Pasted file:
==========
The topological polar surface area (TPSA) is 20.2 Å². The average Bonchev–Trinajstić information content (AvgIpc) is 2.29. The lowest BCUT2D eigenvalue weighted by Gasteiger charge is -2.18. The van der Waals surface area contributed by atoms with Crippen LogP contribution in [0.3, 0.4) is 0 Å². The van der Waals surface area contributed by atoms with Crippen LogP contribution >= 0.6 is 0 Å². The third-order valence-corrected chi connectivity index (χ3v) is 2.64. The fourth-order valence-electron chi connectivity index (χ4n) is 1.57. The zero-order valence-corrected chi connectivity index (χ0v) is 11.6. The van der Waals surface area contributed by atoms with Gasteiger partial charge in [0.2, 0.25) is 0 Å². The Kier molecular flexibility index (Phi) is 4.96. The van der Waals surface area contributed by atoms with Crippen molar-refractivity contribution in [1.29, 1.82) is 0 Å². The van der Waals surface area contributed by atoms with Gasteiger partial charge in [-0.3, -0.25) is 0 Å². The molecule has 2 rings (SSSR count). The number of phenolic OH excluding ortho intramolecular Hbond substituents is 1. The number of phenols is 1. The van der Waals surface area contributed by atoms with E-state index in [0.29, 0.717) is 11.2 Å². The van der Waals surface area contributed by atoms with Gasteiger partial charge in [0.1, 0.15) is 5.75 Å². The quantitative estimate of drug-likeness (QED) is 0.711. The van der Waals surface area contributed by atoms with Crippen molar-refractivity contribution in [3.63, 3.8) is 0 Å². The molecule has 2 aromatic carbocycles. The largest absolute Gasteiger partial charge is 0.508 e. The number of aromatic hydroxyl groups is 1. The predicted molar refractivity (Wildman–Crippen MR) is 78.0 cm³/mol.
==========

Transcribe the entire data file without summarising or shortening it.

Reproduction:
The topological polar surface area (TPSA) is 20.2 Å². The average Bonchev–Trinajstić information content (AvgIpc) is 2.29. The lowest BCUT2D eigenvalue weighted by Gasteiger charge is -2.18. The van der Waals surface area contributed by atoms with Crippen LogP contribution in [0.3, 0.4) is 0 Å². The van der Waals surface area contributed by atoms with Crippen LogP contribution >= 0.6 is 0 Å². The third-order valence-corrected chi connectivity index (χ3v) is 2.64. The fourth-order valence-electron chi connectivity index (χ4n) is 1.57. The zero-order valence-corrected chi connectivity index (χ0v) is 11.6. The van der Waals surface area contributed by atoms with Gasteiger partial charge in [0.2, 0.25) is 0 Å². The Kier molecular flexibility index (Phi) is 4.96. The van der Waals surface area contributed by atoms with Crippen molar-refractivity contribution in [1.29, 1.82) is 0 Å². The van der Waals surface area contributed by atoms with Gasteiger partial charge in [-0.3, -0.25) is 0 Å². The molecule has 2 rings (SSSR count). The number of phenolic OH excluding ortho intramolecular Hbond substituents is 1. The number of phenols is 1. The van der Waals surface area contributed by atoms with E-state index in [0.29, 0.717) is 11.2 Å². The van der Waals surface area contributed by atoms with Gasteiger partial charge in [0.1, 0.15) is 5.75 Å². The quantitative estimate of drug-likeness (QED) is 0.711. The van der Waals surface area contributed by atoms with Crippen molar-refractivity contribution in [3.63, 3.8) is 0 Å². The molecule has 2 aromatic carbocycles. The largest absolute Gasteiger partial charge is 0.508 e. The number of aromatic hydroxyl groups is 1. The predicted molar refractivity (Wildman–Crippen MR) is 78.0 cm³/mol.